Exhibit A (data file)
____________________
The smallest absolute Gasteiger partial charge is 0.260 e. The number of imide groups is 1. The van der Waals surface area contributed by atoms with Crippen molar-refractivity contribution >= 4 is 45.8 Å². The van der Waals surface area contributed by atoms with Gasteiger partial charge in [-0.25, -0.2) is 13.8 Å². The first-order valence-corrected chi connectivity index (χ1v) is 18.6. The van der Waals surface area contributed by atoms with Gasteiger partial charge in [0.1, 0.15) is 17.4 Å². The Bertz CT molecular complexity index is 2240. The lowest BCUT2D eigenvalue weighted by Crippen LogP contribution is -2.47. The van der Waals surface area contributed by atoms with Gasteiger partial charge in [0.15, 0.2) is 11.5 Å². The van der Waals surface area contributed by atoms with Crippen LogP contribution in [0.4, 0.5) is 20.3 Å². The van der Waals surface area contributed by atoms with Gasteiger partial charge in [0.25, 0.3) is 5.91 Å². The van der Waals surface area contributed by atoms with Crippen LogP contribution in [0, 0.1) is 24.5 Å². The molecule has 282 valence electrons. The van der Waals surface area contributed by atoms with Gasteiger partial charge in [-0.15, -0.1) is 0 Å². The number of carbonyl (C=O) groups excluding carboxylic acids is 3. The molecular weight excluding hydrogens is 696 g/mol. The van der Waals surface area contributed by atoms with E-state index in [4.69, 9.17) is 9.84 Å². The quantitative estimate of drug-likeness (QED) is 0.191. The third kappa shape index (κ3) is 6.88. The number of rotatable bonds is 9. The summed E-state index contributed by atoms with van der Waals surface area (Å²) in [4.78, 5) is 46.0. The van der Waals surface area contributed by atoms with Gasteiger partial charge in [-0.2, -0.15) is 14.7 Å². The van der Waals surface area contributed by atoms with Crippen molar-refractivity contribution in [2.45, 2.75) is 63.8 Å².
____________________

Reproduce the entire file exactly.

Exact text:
The smallest absolute Gasteiger partial charge is 0.260 e. The number of imide groups is 1. The van der Waals surface area contributed by atoms with Crippen molar-refractivity contribution >= 4 is 45.8 Å². The van der Waals surface area contributed by atoms with Gasteiger partial charge in [-0.25, -0.2) is 13.8 Å². The first-order valence-corrected chi connectivity index (χ1v) is 18.6. The van der Waals surface area contributed by atoms with Gasteiger partial charge in [0.1, 0.15) is 17.4 Å². The Bertz CT molecular complexity index is 2240. The lowest BCUT2D eigenvalue weighted by Crippen LogP contribution is -2.47. The van der Waals surface area contributed by atoms with Gasteiger partial charge in [0.15, 0.2) is 11.5 Å². The van der Waals surface area contributed by atoms with Crippen LogP contribution in [0.4, 0.5) is 20.3 Å². The van der Waals surface area contributed by atoms with Gasteiger partial charge in [0.25, 0.3) is 5.91 Å². The van der Waals surface area contributed by atoms with Crippen LogP contribution in [0, 0.1) is 24.5 Å². The molecule has 282 valence electrons. The van der Waals surface area contributed by atoms with Gasteiger partial charge in [-0.15, -0.1) is 0 Å². The number of carbonyl (C=O) groups excluding carboxylic acids is 3. The molecular weight excluding hydrogens is 696 g/mol. The van der Waals surface area contributed by atoms with E-state index in [4.69, 9.17) is 9.84 Å². The quantitative estimate of drug-likeness (QED) is 0.191. The third kappa shape index (κ3) is 6.88. The number of rotatable bonds is 9. The summed E-state index contributed by atoms with van der Waals surface area (Å²) in [4.78, 5) is 46.0. The van der Waals surface area contributed by atoms with Gasteiger partial charge in [-0.2, -0.15) is 14.7 Å². The van der Waals surface area contributed by atoms with Crippen molar-refractivity contribution in [2.45, 2.75) is 63.8 Å².